New York City

Mandatory flu shots in NYC draw ire of some parents

Say DOH ‘Exceeded its authority, just like with the big soda cups’

December 11, 2013 By Mary Frost Brooklyn Daily Eagle
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The New York City Department of Health voted on Wednesday to approve Mayor Michael Bloomberg’s bill to mandate annual flu and pneumococcus shots for preschool and daycare kids.

“This mandate will help protect the health of young children, while reducing the spread of influenza in New York City,” the Health Department said in a statement.

A group of concerned parents, however, is protesting the requirement, which goes into effect in 30 days.

The Autism Action Network objects to the shots based on what they say is the ineffectiveness of the flu vaccine, and the possibility of side effects, some of them serious.

Flu vaccine’s effectiveness varies from year to year and from person to person. Last year’s flu shot was about 64 percent effective in children and 27 percent effective in people 65 and older, according to the CDC.  (The vaccine was almost totally ineffective in seniors against one particular flu variety, flu type A H3N2).

John Gilmore, executive director of the Autism Action Network, says that parents and their doctors should be making “an informed decision” to vaccinate kids against the flu, not the city.

He told the Brooklyn Eagle on Tuesday, “With any vaccine there are risks involved. There are allergic reactions, you can get the disease itself, and the flu shot in particular is known to cause Guillain-Barré syndrome.”

Guillain-Barré syndrome is a rare disorder in which a person’s own immune system damages their nerve cells, according to the CDC, which acknowledges that there is a very slight risk of developing the syndrome after an influenza vaccination.

Gilmore said parents were also concerned about the addition of mercury to the flu vaccine. Unlike other vaccines, about half of the influenza vaccine produced in the U.S. contains mercury in the form of thimerosal, a disinfectant.

“In the U.S. we’re using obsolete technology for the flu vaccine, which is multi-dose vials containing mercury disinfectant,” Gilmore said. A child receiving this version of the flu vaccine “gets at least 25 micrograms of mercury, a whopping dose for a kid. Given the typical 32-pound three-year-old, that’s 17 times as much mercury as the maximum limit for a full-grown adult.”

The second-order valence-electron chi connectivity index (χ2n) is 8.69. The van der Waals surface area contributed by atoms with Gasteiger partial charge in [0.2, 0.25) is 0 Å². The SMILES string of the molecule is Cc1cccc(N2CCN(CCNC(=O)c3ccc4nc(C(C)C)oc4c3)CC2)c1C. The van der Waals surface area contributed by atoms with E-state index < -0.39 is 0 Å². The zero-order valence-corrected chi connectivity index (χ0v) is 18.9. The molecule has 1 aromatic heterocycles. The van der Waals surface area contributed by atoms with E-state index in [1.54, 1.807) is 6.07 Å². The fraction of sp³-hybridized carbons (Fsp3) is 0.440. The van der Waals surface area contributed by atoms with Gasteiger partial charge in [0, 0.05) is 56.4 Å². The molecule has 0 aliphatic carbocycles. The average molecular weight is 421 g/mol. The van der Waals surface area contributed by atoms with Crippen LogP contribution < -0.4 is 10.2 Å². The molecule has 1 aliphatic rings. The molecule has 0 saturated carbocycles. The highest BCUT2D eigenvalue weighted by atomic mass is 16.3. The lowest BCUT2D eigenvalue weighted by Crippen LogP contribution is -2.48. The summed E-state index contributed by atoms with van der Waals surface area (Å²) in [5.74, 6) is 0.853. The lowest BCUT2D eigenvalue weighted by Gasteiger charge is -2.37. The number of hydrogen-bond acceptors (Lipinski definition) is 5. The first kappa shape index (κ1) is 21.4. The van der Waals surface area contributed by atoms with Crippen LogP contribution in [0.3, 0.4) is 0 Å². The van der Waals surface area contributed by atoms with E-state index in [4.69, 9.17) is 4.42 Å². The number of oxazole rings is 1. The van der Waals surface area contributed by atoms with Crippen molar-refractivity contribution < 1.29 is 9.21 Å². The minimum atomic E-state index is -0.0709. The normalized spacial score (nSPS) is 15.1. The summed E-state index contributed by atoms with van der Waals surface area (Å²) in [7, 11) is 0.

Gilmore did not draw a link between thiomersal and the development of autism, an idea that once held sway among parents of autistic children. Mainstream scientists have generally debunked any connection.

Mercury is known to be highly toxic to humans, especially youngsters. It can attack the heart, lungs, immune system and central nervous system, and lower children’s IQ. A large percentage of mercury in the North East’s environment comes from coal-fired plants, and residents are warned not to regularly eat fish from New York State rivers and streams.

While some research indicates that thiomersal exits the body faster than other forms of mercury, potentially causing less harm, the FDA says it is in discussions with the manufacturers of influenza vaccines to reduce or eliminate its use in flu shots. (Some formulations of the vaccine along with FluMist, which is inhaled, do not contain the disinfectant.)

Pharmaceutical companies have been promising mercury-free flu shots for years but haven’t delivered, Gilmore says. “How are parents going to know? Tons of kids will be exposed to mercury. Mercury is bad in water and food but it’s OK in vaccines?”

Parents are also upset, Gilmore said, because, “The only way parents can stop the vaccine is to get a medical or religious exemption, something that is almost impossible in New York City because [Mayor] Bloomberg has imposed a numerical quota for exemptions.”

Regardless of its imperfections, medical experts recommend that children over the age of six months get the flu shots, saying the benefits outweigh the drawbacks. Influenza’s complications can be severe, and include pneumonia, acute respiratory failure, and encephalitis. Children under the age of five are now considered to be at high risk.

According to the National Foundation for Infectious Diseases, influenza kills about 100 kids a year and hospitalizes roughly 20,000. The majority of children who die from the flu have not been vaccinated. So far this flu season three flu-related pediatric deaths have been reported, according to the CDC.

Gilmore counters that the flu vaccine’s benefits have been overblown, and that Mayor Bloomberg’s mandate is illegal. “We think Department of Health wildly exceeded its authority, just like with the big soda cups. We’re looking at filing a lawsuit.”

Late on Wednesday, Mayor-elect Bill de Blasio spokesperson Lis Smith told the Brooklyn Eagle, “Mayor-elect de Blasio and his team are reviewing the proposal, but are supportive of proactive policies that promote public health.”

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